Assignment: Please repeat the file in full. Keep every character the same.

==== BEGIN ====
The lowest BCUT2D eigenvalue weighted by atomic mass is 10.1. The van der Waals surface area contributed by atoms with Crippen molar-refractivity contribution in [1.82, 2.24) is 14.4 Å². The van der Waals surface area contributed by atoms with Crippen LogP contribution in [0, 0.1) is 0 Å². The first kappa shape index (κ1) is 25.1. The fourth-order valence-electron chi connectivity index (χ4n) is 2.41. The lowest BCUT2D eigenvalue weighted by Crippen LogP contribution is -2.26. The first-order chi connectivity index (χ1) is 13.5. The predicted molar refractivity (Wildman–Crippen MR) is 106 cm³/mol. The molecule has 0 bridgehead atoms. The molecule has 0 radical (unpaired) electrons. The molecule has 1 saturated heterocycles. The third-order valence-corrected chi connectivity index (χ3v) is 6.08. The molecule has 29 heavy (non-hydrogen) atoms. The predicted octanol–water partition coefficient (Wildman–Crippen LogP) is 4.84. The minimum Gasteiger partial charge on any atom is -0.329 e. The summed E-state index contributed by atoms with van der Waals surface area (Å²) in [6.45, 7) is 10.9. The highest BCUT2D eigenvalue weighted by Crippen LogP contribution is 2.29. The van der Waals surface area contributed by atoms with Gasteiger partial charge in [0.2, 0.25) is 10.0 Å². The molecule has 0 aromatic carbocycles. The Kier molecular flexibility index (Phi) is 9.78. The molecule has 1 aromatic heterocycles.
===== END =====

The lowest BCUT2D eigenvalue weighted by atomic mass is 10.1. The van der Waals surface area contributed by atoms with Crippen molar-refractivity contribution in [1.82, 2.24) is 14.4 Å². The van der Waals surface area contributed by atoms with Crippen LogP contribution in [0, 0.1) is 0 Å². The first kappa shape index (κ1) is 25.1. The fourth-order valence-electron chi connectivity index (χ4n) is 2.41. The lowest BCUT2D eigenvalue weighted by Crippen LogP contribution is -2.26. The first-order chi connectivity index (χ1) is 13.5. The predicted molar refractivity (Wildman–Crippen MR) is 106 cm³/mol. The molecule has 0 bridgehead atoms. The molecule has 0 radical (unpaired) electrons. The molecule has 1 saturated heterocycles. The third-order valence-corrected chi connectivity index (χ3v) is 6.08. The molecule has 29 heavy (non-hydrogen) atoms. The predicted octanol–water partition coefficient (Wildman–Crippen LogP) is 4.84. The minimum Gasteiger partial charge on any atom is -0.329 e. The summed E-state index contributed by atoms with van der Waals surface area (Å²) in [6.45, 7) is 10.9. The highest BCUT2D eigenvalue weighted by Crippen LogP contribution is 2.29. The van der Waals surface area contributed by atoms with Gasteiger partial charge in [0.2, 0.25) is 10.0 Å². The molecule has 0 aromatic carbocycles. The Kier molecular flexibility index (Phi) is 9.78. The molecule has 1 aromatic heterocycles.